appreciating the facts of this case. Admittedly, the onset of the disease was during the

course of service. There was no reason for Controller of Defence Accounts not to accept

the recommendation of the Commanding Officer, which in this case was made to enable

the petitioner to get the disability pension. The Commanding Officer of the petitioner

sanctioned the disability pension w.e.f 6th July, 1991. Duly sanctioned case was

forwarded to the respondent No.2 i.e. Controller of Defence Accounts (Pension) Dropdi

Ghaat, Allahabad which was in consonance with the presumption which is to be raised

under Sub-Rule (b) of Rule 7, which the respondent No.2 failed to do without any


16. Still in another case titled as Ex.Sub.Major Ram Kishan vs. UOI and Ors. being

CWP No. 2221/2005 decided on 14.3.06 where the petitioner was suffering from

Achalasia Cardia (Optd) and Essential Hypertension disease was invalided from military

service by the Medical Board, though the Court partially allowed the writ petition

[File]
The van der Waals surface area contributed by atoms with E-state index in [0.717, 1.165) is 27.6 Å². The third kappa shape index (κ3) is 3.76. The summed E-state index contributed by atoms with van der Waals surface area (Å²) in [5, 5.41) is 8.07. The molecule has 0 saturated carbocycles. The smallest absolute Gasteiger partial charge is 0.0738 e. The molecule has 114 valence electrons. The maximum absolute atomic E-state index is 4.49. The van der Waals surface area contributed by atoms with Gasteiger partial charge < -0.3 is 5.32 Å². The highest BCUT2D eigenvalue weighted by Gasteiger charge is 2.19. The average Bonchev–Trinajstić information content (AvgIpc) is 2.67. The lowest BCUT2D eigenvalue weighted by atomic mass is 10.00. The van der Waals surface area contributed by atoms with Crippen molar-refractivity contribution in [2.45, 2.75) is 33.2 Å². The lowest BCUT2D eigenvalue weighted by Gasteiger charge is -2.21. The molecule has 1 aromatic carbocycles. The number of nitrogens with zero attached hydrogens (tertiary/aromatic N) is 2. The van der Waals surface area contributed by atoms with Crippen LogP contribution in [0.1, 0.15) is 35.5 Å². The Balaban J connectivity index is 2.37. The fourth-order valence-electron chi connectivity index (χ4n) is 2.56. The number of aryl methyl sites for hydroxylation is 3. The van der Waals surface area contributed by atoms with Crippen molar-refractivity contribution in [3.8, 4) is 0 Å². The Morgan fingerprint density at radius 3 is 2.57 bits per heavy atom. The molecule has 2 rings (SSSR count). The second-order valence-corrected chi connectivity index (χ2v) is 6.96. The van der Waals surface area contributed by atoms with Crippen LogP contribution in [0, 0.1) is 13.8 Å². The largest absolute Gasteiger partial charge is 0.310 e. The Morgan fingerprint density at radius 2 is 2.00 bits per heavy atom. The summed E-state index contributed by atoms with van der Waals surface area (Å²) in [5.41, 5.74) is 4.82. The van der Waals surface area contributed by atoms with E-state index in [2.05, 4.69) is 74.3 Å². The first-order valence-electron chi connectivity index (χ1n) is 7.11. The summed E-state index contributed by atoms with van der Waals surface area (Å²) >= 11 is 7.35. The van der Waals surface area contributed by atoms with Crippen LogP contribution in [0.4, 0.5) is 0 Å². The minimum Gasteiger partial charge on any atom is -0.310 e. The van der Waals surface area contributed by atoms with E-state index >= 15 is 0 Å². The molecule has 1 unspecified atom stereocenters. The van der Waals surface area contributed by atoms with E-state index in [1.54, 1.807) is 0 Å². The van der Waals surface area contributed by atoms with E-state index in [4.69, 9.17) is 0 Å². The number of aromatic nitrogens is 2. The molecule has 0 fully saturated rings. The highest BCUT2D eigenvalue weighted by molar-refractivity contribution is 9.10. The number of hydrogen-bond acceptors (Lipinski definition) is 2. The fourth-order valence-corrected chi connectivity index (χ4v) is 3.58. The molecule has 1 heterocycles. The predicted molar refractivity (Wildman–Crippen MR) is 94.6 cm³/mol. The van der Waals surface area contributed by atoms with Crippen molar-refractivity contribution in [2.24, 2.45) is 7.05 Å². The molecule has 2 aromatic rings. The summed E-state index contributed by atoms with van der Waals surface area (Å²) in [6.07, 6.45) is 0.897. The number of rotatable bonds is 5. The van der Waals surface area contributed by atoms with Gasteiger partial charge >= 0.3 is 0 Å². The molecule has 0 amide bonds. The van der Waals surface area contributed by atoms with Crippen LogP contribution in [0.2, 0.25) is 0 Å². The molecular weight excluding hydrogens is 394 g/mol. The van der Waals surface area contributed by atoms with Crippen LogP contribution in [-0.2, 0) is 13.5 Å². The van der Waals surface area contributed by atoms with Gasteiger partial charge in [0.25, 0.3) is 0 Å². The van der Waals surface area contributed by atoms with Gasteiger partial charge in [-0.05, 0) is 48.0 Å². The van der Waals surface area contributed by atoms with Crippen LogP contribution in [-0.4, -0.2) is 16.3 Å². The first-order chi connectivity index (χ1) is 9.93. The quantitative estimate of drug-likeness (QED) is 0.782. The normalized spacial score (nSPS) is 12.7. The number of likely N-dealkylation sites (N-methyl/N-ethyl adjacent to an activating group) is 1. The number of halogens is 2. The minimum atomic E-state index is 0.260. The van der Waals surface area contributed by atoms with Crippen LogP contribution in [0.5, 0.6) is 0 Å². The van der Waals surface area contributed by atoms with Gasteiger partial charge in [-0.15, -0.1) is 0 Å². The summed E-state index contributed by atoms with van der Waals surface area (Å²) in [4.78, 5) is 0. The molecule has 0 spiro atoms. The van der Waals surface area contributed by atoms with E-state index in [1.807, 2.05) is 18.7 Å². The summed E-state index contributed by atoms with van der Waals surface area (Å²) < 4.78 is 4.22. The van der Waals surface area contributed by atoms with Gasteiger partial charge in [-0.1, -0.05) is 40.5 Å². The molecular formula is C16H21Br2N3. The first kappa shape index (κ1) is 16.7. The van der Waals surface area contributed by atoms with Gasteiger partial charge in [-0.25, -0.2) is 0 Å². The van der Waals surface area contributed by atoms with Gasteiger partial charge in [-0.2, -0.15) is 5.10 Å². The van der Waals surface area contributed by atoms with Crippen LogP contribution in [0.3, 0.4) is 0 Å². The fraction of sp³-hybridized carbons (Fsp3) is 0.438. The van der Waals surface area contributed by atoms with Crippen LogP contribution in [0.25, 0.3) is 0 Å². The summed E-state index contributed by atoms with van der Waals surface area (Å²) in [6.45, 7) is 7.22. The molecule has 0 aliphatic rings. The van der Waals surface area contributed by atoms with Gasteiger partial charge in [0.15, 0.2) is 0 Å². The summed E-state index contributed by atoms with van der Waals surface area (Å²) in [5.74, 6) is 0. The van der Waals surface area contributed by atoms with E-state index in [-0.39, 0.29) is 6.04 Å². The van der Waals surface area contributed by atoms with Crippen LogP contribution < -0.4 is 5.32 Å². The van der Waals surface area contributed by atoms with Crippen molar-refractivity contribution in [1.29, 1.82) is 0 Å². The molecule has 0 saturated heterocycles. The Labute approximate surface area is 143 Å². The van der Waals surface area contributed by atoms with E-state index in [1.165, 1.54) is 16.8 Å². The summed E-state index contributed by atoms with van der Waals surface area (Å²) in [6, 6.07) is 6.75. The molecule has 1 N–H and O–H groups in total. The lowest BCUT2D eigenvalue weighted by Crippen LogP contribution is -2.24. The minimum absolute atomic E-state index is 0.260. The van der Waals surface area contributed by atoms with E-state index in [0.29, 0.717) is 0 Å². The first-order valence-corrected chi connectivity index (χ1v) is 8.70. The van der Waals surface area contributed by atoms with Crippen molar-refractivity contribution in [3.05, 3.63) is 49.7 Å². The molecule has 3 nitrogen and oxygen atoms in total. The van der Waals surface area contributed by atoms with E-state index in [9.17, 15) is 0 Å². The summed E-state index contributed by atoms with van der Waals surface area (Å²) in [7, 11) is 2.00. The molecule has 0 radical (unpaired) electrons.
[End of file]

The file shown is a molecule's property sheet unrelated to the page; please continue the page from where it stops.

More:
directing the respondents to hold Review Medical Board for the petitioner but after

discussing the case law and relevant rules held as under:- ?When an individual is found

suffering from any disease or has sustained injury, he is examined by the medical experts

who would not only examine him but also ascertain the nature of disease/injury and also

record a decision as to whether the said personnel is to be placed in a medical category

which is lower than `AYE' (fit category) and whether temporarily or permanently. They

also give a medical assessment and advice as to whether the individual is to be brought